United Methodist News Service Photo by Mike DuBose
Delegates to the 2004 General Conference hold hands prior to a vote affirming unity in the church. The resolution on unity followed several days of contentious debate on the issue of homosexuality.
"The mark of intellectual and spiritual maturity is the ability not to just take sides in a debate, but to take responsibility for the way in which the debate itself is conducted."
-- The Rev. Frederick W. Schmidt, Perkins School of Theology, in his Patheos.com column "Facebook Prophets."
TAMPA – The real overriding issue for the 2012 General Conference may not be found in any "adaptive challenge" proposal for structure, ministry or budget, but whether its 988 delegates can meet the goal of "holy conferencing."
While rooted in Methodist history, "holy conferencing" has become a buzzword over the past three General Conferences. It denotes a method for peaceable decision-making that to date has been more of a dream than a reality in United Methodist deliberations. Through the final plenary and breakout session at the Pre-General Conference Briefing, delegates were asked again to make a concerted effort at the practice this year.
The denomination's past unsuccessful attempts at holy conferencing represent not mere theological exercise, but a visible symptom of what many believe is the true spiritual ailment afflicting the 12-million-member worldwide United Methodist Church: its failure to live and act as authentic disciples of Jesus Christ seeking God's will for the church and the world.
Polarized Language, Divisive Actions
Many have claimed special revelation of God's will since the denomination was founded in 1968. This claim to privileged perception has fueled a demoralizing trend toward polarized language and divisive actions at General Conference sessions. Observers found that rancor so infected the 2000, 2004 and 2008 General Conferences that the denomination came frighteningly close to breaking apart. All three previous sessions were marked by emotional demonstrations sometimes leading to arrests; sneaky if not outright unethical legislative maneuvers; and take-no-prisoners parliamentary battles.
Some actions at the 2008 session in Fort Worth went so far that the General Conference voted to form an ethics committee that will monitor the activities of delegates, church staff, unofficial special-interest groups and anyone else who tries to influence decision-making. Exactly how the committee will monitor actions, and what it will do if it finds someone acting unethically, remains to be seen.
Yet for all their flash, caucuses and coalitions remain sideshows to the main actors, the delegates themselves. As one who has observed the past six sessions, this writer can sadly affirm that election to General Conference does not automatically confer wisdom, civility, veracity or integrity upon some of the most impassioned delegates.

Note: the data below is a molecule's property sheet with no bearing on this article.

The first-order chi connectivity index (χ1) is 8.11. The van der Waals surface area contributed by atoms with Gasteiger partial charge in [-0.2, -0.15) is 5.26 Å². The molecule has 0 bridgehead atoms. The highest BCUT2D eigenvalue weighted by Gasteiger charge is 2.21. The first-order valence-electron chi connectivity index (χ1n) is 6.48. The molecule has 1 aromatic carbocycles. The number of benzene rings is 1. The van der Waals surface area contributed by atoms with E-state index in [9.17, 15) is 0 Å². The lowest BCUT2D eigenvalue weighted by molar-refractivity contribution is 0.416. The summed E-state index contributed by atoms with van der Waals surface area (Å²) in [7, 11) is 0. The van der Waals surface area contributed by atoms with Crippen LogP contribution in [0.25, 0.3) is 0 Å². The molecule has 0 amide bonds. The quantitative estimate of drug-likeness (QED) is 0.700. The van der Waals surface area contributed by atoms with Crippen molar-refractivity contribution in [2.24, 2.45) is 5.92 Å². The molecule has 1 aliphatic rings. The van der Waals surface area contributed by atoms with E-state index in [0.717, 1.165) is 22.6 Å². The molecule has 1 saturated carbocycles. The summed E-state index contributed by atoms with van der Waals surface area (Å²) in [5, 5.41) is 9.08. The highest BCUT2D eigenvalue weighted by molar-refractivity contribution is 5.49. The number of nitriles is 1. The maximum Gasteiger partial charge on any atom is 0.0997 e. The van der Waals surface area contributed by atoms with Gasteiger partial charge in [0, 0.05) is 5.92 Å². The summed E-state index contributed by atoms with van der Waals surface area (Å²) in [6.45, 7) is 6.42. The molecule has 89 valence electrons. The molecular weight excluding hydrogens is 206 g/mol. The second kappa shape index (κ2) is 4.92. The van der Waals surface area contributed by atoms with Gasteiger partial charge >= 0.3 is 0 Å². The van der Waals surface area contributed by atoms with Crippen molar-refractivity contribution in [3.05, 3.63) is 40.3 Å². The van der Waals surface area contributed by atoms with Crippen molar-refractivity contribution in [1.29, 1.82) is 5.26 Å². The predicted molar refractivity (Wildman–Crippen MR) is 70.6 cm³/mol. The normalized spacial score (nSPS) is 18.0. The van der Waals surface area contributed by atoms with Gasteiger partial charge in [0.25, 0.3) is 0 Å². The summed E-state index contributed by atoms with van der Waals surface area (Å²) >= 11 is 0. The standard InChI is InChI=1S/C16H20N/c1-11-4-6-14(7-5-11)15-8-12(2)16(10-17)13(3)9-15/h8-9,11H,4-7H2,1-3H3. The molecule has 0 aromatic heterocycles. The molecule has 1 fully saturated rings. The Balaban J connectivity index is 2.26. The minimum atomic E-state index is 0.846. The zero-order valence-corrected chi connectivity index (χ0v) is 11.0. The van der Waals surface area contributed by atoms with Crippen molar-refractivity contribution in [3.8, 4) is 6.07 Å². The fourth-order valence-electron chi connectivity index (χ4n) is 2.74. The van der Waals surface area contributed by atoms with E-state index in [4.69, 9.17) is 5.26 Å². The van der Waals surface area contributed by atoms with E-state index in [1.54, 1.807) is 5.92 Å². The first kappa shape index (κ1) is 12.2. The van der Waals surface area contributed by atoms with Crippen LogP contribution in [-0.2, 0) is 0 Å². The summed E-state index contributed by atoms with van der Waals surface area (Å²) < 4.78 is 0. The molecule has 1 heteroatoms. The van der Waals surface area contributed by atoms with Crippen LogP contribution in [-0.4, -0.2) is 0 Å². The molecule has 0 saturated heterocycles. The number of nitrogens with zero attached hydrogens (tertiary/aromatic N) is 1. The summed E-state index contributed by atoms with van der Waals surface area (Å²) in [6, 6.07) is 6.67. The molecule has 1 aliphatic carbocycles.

I regret to say that I have sat in proximity to prominent delegates who have stood before legislative committees and flat-out lied about the activities and motives of others. I knew they were lying because I had personally observed the events in question and seen none of the alleged actions or attitudes. However, not being a delegate myself, and being further restrained by journalistic ethics, I was unable to speak out against the falsehoods that laid a noxious pall over the proceedings.
Nor am I the only United Methodist who has had such experiences in which church people have borne false witness against one another. During the Pre-General Conference Briefing's plenary on holy conferencing, Bishop Sally Dyck of Minnesota decried the extent of the church's "conspiracy theories," which she called "twenty times worse than the JFK assassination and 9/11 combined."
In light of our past, General Conference leaders' efforts to foster and maintain holy conferencing elicit a mixture of hope and skepticism.
It's encouraging to know many United Methodists are praying for the General Conference; each delegate will receive a prayer scarf to remind him or her of these prayers. It's heartening to know that there will be a consecrated space for prayer at the Tampa Convention Center where anyone attending General Conference may visit and use. It's intriguing that General Conference leaders plan to approach some of the hottest issues early in the session with times of face-to-face conversation rather than parliamentary debate.
It's Up to the Delegates
Ultimately, though, the success of holy conferencing for the 2012 General Conference will be up to each delegate. The obstacles they face are formidable.
- Will veteran crusaders on both sides of longstanding hot-button battles like homosexuality and abortion resist proposed rule changes and holy conferencing?
- Can a tide of prayer from all parts of the church soften hearts hardened by past inflammatory rhetoric and political tricks?
- Is it possible for clergy delegates to see beyond the perquisites of their professional careers to the church's missional needs?
- Can lay delegates, many of whom are over age 65, relinquish their power to younger people whose ways of being the church are so different from their own?
- Can the General Conference, the sole constitutional entity with the authority to speak for the worldwide United Methodist denomination, give up its control so that God's will for the church can break through?
In other words, will delegates to the 2012 General Conference accept the challenge of dying to inflammatory, harmful church politics and decide United Methodism's future through the loving ways taught by Jesus?
The church, indeed the world, waits to see.